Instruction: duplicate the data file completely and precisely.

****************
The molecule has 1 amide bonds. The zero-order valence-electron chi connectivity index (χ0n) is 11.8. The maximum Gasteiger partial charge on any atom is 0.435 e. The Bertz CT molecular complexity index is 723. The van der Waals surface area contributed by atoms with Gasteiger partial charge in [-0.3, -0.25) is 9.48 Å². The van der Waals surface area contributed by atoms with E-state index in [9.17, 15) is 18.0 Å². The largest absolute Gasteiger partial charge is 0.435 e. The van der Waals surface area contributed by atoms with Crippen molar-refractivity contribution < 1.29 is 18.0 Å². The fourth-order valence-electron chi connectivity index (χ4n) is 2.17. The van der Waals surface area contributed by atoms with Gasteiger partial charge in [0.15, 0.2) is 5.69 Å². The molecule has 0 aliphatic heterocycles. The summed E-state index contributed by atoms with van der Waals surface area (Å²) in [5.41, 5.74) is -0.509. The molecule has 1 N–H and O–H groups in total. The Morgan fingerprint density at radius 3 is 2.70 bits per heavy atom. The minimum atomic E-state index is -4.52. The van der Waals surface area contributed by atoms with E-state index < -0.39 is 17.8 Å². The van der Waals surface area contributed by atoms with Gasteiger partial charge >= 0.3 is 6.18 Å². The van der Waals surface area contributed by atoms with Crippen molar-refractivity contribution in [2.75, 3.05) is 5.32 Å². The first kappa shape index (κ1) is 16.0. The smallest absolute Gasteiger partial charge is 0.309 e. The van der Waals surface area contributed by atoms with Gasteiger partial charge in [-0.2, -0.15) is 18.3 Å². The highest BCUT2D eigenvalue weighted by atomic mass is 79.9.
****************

The molecule has 1 amide bonds. The zero-order valence-electron chi connectivity index (χ0n) is 11.8. The maximum Gasteiger partial charge on any atom is 0.435 e. The Bertz CT molecular complexity index is 723. The van der Waals surface area contributed by atoms with Gasteiger partial charge in [-0.3, -0.25) is 9.48 Å². The van der Waals surface area contributed by atoms with E-state index in [9.17, 15) is 18.0 Å². The largest absolute Gasteiger partial charge is 0.435 e. The van der Waals surface area contributed by atoms with Crippen molar-refractivity contribution < 1.29 is 18.0 Å². The fourth-order valence-electron chi connectivity index (χ4n) is 2.17. The van der Waals surface area contributed by atoms with Gasteiger partial charge in [0.15, 0.2) is 5.69 Å². The molecule has 0 aliphatic heterocycles. The summed E-state index contributed by atoms with van der Waals surface area (Å²) in [5.41, 5.74) is -0.509. The molecule has 1 N–H and O–H groups in total. The Morgan fingerprint density at radius 3 is 2.70 bits per heavy atom. The minimum atomic E-state index is -4.52. The van der Waals surface area contributed by atoms with E-state index < -0.39 is 17.8 Å². The van der Waals surface area contributed by atoms with Gasteiger partial charge >= 0.3 is 6.18 Å². The van der Waals surface area contributed by atoms with Crippen molar-refractivity contribution in [2.75, 3.05) is 5.32 Å². The first kappa shape index (κ1) is 16.0. The smallest absolute Gasteiger partial charge is 0.309 e. The van der Waals surface area contributed by atoms with Gasteiger partial charge in [-0.2, -0.15) is 18.3 Å². The highest BCUT2D eigenvalue weighted by atomic mass is 79.9.